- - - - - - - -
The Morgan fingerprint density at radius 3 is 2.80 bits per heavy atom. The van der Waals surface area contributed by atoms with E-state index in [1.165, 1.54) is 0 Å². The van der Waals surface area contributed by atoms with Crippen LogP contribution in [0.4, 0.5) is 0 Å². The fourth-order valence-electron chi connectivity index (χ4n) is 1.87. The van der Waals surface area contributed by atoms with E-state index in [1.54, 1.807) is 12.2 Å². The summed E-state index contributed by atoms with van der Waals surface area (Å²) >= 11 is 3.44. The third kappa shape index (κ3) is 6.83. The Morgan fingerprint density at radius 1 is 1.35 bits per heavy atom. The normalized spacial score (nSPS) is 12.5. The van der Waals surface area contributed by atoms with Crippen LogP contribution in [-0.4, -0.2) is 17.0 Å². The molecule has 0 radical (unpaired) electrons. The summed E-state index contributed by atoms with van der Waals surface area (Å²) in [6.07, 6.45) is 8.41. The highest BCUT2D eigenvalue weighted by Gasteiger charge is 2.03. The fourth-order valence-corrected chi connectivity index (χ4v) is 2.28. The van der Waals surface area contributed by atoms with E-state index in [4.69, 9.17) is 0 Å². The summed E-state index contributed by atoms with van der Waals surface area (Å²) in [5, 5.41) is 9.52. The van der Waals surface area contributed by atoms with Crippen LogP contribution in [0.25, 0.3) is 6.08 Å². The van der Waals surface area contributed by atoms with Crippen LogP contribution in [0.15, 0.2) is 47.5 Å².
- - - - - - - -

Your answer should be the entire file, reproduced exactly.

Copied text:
The Morgan fingerprint density at radius 3 is 2.80 bits per heavy atom. The van der Waals surface area contributed by atoms with E-state index in [1.165, 1.54) is 0 Å². The van der Waals surface area contributed by atoms with Crippen LogP contribution in [0.4, 0.5) is 0 Å². The fourth-order valence-electron chi connectivity index (χ4n) is 1.87. The van der Waals surface area contributed by atoms with E-state index in [1.54, 1.807) is 12.2 Å². The summed E-state index contributed by atoms with van der Waals surface area (Å²) >= 11 is 3.44. The third kappa shape index (κ3) is 6.83. The Morgan fingerprint density at radius 1 is 1.35 bits per heavy atom. The normalized spacial score (nSPS) is 12.5. The van der Waals surface area contributed by atoms with Crippen LogP contribution in [-0.4, -0.2) is 17.0 Å². The molecule has 0 radical (unpaired) electrons. The summed E-state index contributed by atoms with van der Waals surface area (Å²) in [6.07, 6.45) is 8.41. The highest BCUT2D eigenvalue weighted by Gasteiger charge is 2.03. The fourth-order valence-corrected chi connectivity index (χ4v) is 2.28. The van der Waals surface area contributed by atoms with E-state index in [4.69, 9.17) is 0 Å². The summed E-state index contributed by atoms with van der Waals surface area (Å²) in [5, 5.41) is 9.52. The van der Waals surface area contributed by atoms with Crippen LogP contribution in [0.25, 0.3) is 6.08 Å². The van der Waals surface area contributed by atoms with Crippen LogP contribution in [0.15, 0.2) is 47.5 Å².